Recently I got a hold of a beautifully curated Spring Summer catalog from LVC. The images converge on the October 1957 sputnik launch by the former USSR. Rocket City became the place where young engineers craved to work, on space projects, in the newly founded NASA. The re-enactments, the photographs offer, are beautifully staged, and the colors are graded as they would have been developed in the late 1950is. A slight nod to the photographic exploration mr. Hayashida took in the late 50is on America’s college campus is undeniably there too.
There’s just this one thing concerning the age of the models, that made me raise an eyebrow here and there. The advertised product is definitely not aimed to appeal to young people or, on further inspection, regarding the narratives supplied, for them to recreate. The garments are definitely aimed at a middle aged male target.
I remember playing with similar self-made rockets in my early teens, and although not wearing that brand of denim, i surely had a tough wearing pair of trousers and a short sleeved T-shirt on. But then, that was my daily attire when I was young, much younger.
Does this narrative and the imagery connected with it, link up to contemporary style based adult male subcultures? Let’s have a look at what happens, when grownups reinvent themselves in subcultural contexts.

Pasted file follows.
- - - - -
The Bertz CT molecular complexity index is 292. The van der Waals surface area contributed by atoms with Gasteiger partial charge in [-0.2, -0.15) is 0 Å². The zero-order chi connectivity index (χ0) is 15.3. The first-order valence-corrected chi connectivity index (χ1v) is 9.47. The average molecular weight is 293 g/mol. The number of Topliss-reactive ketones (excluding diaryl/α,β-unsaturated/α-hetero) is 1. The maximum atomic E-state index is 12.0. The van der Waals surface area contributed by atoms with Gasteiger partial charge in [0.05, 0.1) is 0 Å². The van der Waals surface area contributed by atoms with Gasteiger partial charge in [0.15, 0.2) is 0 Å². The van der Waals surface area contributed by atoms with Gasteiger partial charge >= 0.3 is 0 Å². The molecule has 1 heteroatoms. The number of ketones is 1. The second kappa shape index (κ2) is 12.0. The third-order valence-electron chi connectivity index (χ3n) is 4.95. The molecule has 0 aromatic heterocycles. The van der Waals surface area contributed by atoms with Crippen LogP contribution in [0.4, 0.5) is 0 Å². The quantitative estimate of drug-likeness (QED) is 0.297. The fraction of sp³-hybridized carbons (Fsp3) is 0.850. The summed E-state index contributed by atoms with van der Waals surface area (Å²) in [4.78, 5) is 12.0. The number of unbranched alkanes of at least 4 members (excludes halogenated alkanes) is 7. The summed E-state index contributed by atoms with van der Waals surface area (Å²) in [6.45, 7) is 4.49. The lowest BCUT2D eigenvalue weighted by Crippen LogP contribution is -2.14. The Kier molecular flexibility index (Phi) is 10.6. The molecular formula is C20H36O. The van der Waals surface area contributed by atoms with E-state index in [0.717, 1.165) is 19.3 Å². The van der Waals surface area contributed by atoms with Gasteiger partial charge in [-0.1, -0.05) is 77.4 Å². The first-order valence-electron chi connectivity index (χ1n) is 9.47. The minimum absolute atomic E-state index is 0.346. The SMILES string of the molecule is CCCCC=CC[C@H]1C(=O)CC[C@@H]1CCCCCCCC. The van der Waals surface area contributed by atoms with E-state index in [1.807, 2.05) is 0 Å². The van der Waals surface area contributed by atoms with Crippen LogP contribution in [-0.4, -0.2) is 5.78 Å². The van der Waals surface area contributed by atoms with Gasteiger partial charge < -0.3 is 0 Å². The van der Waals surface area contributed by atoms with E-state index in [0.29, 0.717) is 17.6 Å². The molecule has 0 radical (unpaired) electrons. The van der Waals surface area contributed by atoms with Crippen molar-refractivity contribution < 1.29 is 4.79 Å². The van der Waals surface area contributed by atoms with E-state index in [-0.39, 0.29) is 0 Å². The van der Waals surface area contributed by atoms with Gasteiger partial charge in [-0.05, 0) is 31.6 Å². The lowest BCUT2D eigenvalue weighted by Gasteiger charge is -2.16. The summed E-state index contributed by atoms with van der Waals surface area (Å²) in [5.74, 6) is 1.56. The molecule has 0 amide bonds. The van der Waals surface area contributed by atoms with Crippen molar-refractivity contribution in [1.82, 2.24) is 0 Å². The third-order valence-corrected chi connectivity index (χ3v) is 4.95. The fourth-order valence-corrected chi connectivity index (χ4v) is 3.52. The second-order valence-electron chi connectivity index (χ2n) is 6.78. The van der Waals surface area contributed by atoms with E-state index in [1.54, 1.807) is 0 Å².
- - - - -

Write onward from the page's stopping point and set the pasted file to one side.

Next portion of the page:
When grown up men dive headfirst in the next motorcycle shop to buy themselves into the only subcultural frame that’s socially acceptable to live in at a certain age, they carry a slightly altered narrative with them concerning their early youth experiences with motorized transportation.
Sometimes they rewrite it to suit their newly discovered interest.
The rewriting of our own history is tied to the images that relate to it, to our biography. Those won’t necessarily be true to our autobiographical facts, but functionally to our current lifestyle and life project.
The historic framing images are subjected to, the fact that images represent a glimpse in a realm, whose past, present and future happens in the eyes of the viewers, leaves the insertion in our own narrative for us to actively force to fit in our biography.
Using the historic images of forgotten men in their work suits, caught in the exact moment, when transmitting their style and wardrobe from their time and culture, their social restraints, in our time, to achieve a contemporary style based biography, exactly this process can be seen and observed in the mainstream mediation big companies use to advertise their products. Investing further, it can also be spotted perused in the form of key signifiers of rather small obscure and (self) constrained subcultural niches of style based male biographies.
Referring stylistically to the early nineteenth century or to the mid century era and reframing it within our present realm is a key element to the singularization process to add value to the individual performance in the creative economy. That’s a main reading we can see in subjects involved in that branch of postmodern capitalistic society.
It’s inherent cultural constructivism leads to the artifacts subcultures are formed of: historizised biographies and latent escapistic signifiers surrounded by a public divided between deception and admiration.